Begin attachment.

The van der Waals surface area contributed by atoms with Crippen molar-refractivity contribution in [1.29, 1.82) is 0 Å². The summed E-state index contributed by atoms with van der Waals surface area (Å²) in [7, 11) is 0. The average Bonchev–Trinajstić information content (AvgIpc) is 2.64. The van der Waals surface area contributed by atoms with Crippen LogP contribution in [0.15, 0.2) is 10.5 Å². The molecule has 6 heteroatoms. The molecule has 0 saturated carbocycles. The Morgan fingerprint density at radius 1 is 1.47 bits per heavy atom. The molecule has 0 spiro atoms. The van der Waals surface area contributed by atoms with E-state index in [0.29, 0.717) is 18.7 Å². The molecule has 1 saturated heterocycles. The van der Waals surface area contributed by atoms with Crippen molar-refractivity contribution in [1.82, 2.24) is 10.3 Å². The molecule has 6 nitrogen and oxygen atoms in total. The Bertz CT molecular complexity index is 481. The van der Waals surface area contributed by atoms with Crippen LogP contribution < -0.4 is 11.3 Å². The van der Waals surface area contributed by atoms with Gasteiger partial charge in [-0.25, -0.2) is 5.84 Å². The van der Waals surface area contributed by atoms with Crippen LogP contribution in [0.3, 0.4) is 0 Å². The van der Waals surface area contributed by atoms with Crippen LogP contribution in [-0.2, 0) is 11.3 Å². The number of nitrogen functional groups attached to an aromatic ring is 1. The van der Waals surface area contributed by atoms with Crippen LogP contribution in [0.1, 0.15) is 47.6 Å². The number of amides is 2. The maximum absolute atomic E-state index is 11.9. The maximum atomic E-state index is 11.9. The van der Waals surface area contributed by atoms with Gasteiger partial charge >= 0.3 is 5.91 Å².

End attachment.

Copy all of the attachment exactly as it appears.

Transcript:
The van der Waals surface area contributed by atoms with Crippen molar-refractivity contribution in [1.29, 1.82) is 0 Å². The summed E-state index contributed by atoms with van der Waals surface area (Å²) in [7, 11) is 0. The average Bonchev–Trinajstić information content (AvgIpc) is 2.64. The van der Waals surface area contributed by atoms with Crippen LogP contribution in [0.15, 0.2) is 10.5 Å². The molecule has 6 heteroatoms. The molecule has 0 saturated carbocycles. The Morgan fingerprint density at radius 1 is 1.47 bits per heavy atom. The molecule has 0 spiro atoms. The van der Waals surface area contributed by atoms with E-state index in [0.29, 0.717) is 18.7 Å². The molecule has 1 saturated heterocycles. The van der Waals surface area contributed by atoms with Crippen molar-refractivity contribution in [1.82, 2.24) is 10.3 Å². The molecule has 6 nitrogen and oxygen atoms in total. The Bertz CT molecular complexity index is 481. The van der Waals surface area contributed by atoms with Crippen LogP contribution < -0.4 is 11.3 Å². The van der Waals surface area contributed by atoms with Gasteiger partial charge in [-0.25, -0.2) is 5.84 Å². The van der Waals surface area contributed by atoms with Crippen LogP contribution in [0.3, 0.4) is 0 Å². The van der Waals surface area contributed by atoms with Crippen LogP contribution in [-0.2, 0) is 11.3 Å². The number of nitrogen functional groups attached to an aromatic ring is 1. The van der Waals surface area contributed by atoms with Crippen LogP contribution in [0.1, 0.15) is 47.6 Å². The number of amides is 2. The maximum absolute atomic E-state index is 11.9. The maximum atomic E-state index is 11.9. The van der Waals surface area contributed by atoms with Gasteiger partial charge >= 0.3 is 5.91 Å².